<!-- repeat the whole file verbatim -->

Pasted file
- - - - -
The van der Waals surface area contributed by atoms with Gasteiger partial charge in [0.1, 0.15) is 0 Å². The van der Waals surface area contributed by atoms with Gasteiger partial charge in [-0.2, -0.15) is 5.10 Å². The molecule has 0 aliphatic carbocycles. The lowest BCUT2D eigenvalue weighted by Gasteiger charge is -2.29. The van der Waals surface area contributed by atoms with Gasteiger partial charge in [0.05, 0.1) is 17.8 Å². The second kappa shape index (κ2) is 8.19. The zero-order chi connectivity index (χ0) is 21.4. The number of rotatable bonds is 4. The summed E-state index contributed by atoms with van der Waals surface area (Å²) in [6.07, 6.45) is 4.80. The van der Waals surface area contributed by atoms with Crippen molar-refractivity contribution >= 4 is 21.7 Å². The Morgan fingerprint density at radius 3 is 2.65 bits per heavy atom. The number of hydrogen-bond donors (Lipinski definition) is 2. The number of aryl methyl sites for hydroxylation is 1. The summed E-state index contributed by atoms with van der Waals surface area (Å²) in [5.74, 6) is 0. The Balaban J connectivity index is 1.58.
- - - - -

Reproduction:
The van der Waals surface area contributed by atoms with Gasteiger partial charge in [0.1, 0.15) is 0 Å². The van der Waals surface area contributed by atoms with Gasteiger partial charge in [-0.2, -0.15) is 5.10 Å². The molecule has 0 aliphatic carbocycles. The lowest BCUT2D eigenvalue weighted by Gasteiger charge is -2.29. The van der Waals surface area contributed by atoms with Gasteiger partial charge in [0.05, 0.1) is 17.8 Å². The second kappa shape index (κ2) is 8.19. The zero-order chi connectivity index (χ0) is 21.4. The number of rotatable bonds is 4. The summed E-state index contributed by atoms with van der Waals surface area (Å²) in [6.07, 6.45) is 4.80. The van der Waals surface area contributed by atoms with Crippen molar-refractivity contribution >= 4 is 21.7 Å². The Morgan fingerprint density at radius 3 is 2.65 bits per heavy atom. The number of hydrogen-bond donors (Lipinski definition) is 2. The number of aryl methyl sites for hydroxylation is 1. The summed E-state index contributed by atoms with van der Waals surface area (Å²) in [5.74, 6) is 0. The Balaban J connectivity index is 1.58.